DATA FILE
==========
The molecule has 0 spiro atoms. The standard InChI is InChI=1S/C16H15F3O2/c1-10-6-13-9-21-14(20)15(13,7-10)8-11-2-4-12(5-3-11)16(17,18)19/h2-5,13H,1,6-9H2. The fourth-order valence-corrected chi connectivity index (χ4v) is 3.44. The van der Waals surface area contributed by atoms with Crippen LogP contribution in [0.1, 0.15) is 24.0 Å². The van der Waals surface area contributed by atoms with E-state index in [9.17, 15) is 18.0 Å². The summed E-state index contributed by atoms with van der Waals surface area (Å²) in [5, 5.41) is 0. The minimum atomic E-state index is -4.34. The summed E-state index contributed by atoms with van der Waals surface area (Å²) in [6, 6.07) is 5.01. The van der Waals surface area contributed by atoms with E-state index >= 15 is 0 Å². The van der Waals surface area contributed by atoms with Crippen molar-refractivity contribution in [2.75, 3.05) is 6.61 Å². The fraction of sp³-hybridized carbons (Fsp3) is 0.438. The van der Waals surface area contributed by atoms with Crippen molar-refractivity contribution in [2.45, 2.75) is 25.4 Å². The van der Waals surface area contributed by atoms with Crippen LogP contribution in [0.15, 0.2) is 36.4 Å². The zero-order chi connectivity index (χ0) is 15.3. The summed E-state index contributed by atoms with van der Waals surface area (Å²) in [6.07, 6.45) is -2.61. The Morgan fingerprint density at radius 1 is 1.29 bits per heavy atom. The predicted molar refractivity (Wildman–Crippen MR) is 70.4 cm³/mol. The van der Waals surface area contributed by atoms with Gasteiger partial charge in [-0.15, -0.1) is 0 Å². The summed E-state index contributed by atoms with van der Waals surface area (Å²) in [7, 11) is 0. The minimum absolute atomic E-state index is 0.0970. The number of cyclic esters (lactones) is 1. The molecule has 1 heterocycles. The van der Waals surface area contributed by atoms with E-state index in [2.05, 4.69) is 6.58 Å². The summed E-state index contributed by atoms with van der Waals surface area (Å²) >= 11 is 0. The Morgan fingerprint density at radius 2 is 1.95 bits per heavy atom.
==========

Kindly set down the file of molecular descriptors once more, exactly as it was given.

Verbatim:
The molecule has 0 spiro atoms. The standard InChI is InChI=1S/C16H15F3O2/c1-10-6-13-9-21-14(20)15(13,7-10)8-11-2-4-12(5-3-11)16(17,18)19/h2-5,13H,1,6-9H2. The fourth-order valence-corrected chi connectivity index (χ4v) is 3.44. The van der Waals surface area contributed by atoms with Crippen LogP contribution in [0.1, 0.15) is 24.0 Å². The van der Waals surface area contributed by atoms with E-state index in [9.17, 15) is 18.0 Å². The summed E-state index contributed by atoms with van der Waals surface area (Å²) in [5, 5.41) is 0. The minimum atomic E-state index is -4.34. The summed E-state index contributed by atoms with van der Waals surface area (Å²) in [6, 6.07) is 5.01. The van der Waals surface area contributed by atoms with E-state index >= 15 is 0 Å². The van der Waals surface area contributed by atoms with Crippen molar-refractivity contribution in [2.75, 3.05) is 6.61 Å². The fraction of sp³-hybridized carbons (Fsp3) is 0.438. The van der Waals surface area contributed by atoms with Crippen molar-refractivity contribution in [2.45, 2.75) is 25.4 Å². The van der Waals surface area contributed by atoms with Crippen LogP contribution in [0.15, 0.2) is 36.4 Å². The zero-order chi connectivity index (χ0) is 15.3. The summed E-state index contributed by atoms with van der Waals surface area (Å²) in [6.07, 6.45) is -2.61. The Morgan fingerprint density at radius 1 is 1.29 bits per heavy atom. The predicted molar refractivity (Wildman–Crippen MR) is 70.4 cm³/mol. The van der Waals surface area contributed by atoms with Gasteiger partial charge in [-0.15, -0.1) is 0 Å². The summed E-state index contributed by atoms with van der Waals surface area (Å²) in [7, 11) is 0. The minimum absolute atomic E-state index is 0.0970. The number of cyclic esters (lactones) is 1. The molecule has 1 heterocycles. The van der Waals surface area contributed by atoms with E-state index in [2.05, 4.69) is 6.58 Å². The summed E-state index contributed by atoms with van der Waals surface area (Å²) >= 11 is 0. The Morgan fingerprint density at radius 2 is 1.95 bits per heavy atom.